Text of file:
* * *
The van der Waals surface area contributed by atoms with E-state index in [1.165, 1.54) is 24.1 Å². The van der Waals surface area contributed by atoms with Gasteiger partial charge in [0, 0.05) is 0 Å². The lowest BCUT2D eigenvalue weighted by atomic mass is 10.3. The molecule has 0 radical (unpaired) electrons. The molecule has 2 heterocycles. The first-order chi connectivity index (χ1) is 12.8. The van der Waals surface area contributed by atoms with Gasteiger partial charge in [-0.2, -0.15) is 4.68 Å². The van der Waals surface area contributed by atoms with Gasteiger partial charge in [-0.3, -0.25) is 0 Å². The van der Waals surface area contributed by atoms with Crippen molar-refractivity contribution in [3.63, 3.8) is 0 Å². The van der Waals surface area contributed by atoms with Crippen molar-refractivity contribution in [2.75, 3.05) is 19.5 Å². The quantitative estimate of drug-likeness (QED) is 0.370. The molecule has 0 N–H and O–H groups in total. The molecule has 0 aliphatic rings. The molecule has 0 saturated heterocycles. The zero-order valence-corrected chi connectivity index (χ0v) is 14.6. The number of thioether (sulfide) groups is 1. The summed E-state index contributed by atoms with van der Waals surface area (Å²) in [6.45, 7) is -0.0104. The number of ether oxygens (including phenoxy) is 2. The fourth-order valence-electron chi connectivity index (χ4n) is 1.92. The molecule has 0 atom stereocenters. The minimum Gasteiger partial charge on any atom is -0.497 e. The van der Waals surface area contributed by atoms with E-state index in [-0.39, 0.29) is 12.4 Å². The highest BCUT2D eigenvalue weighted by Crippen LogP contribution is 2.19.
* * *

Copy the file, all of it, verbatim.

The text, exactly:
The van der Waals surface area contributed by atoms with E-state index in [1.165, 1.54) is 24.1 Å². The van der Waals surface area contributed by atoms with Gasteiger partial charge in [0, 0.05) is 0 Å². The lowest BCUT2D eigenvalue weighted by atomic mass is 10.3. The molecule has 0 radical (unpaired) electrons. The molecule has 2 heterocycles. The first-order chi connectivity index (χ1) is 12.8. The van der Waals surface area contributed by atoms with Gasteiger partial charge in [-0.2, -0.15) is 4.68 Å². The van der Waals surface area contributed by atoms with Gasteiger partial charge in [-0.3, -0.25) is 0 Å². The van der Waals surface area contributed by atoms with Crippen molar-refractivity contribution in [3.63, 3.8) is 0 Å². The van der Waals surface area contributed by atoms with Crippen molar-refractivity contribution in [2.75, 3.05) is 19.5 Å². The quantitative estimate of drug-likeness (QED) is 0.370. The molecule has 0 N–H and O–H groups in total. The molecule has 0 aliphatic rings. The molecule has 0 saturated heterocycles. The zero-order valence-corrected chi connectivity index (χ0v) is 14.6. The number of thioether (sulfide) groups is 1. The summed E-state index contributed by atoms with van der Waals surface area (Å²) in [6.45, 7) is -0.0104. The number of ether oxygens (including phenoxy) is 2. The fourth-order valence-electron chi connectivity index (χ4n) is 1.92. The molecule has 0 atom stereocenters. The minimum Gasteiger partial charge on any atom is -0.497 e. The van der Waals surface area contributed by atoms with E-state index in [-0.39, 0.29) is 12.4 Å². The highest BCUT2D eigenvalue weighted by Crippen LogP contribution is 2.19.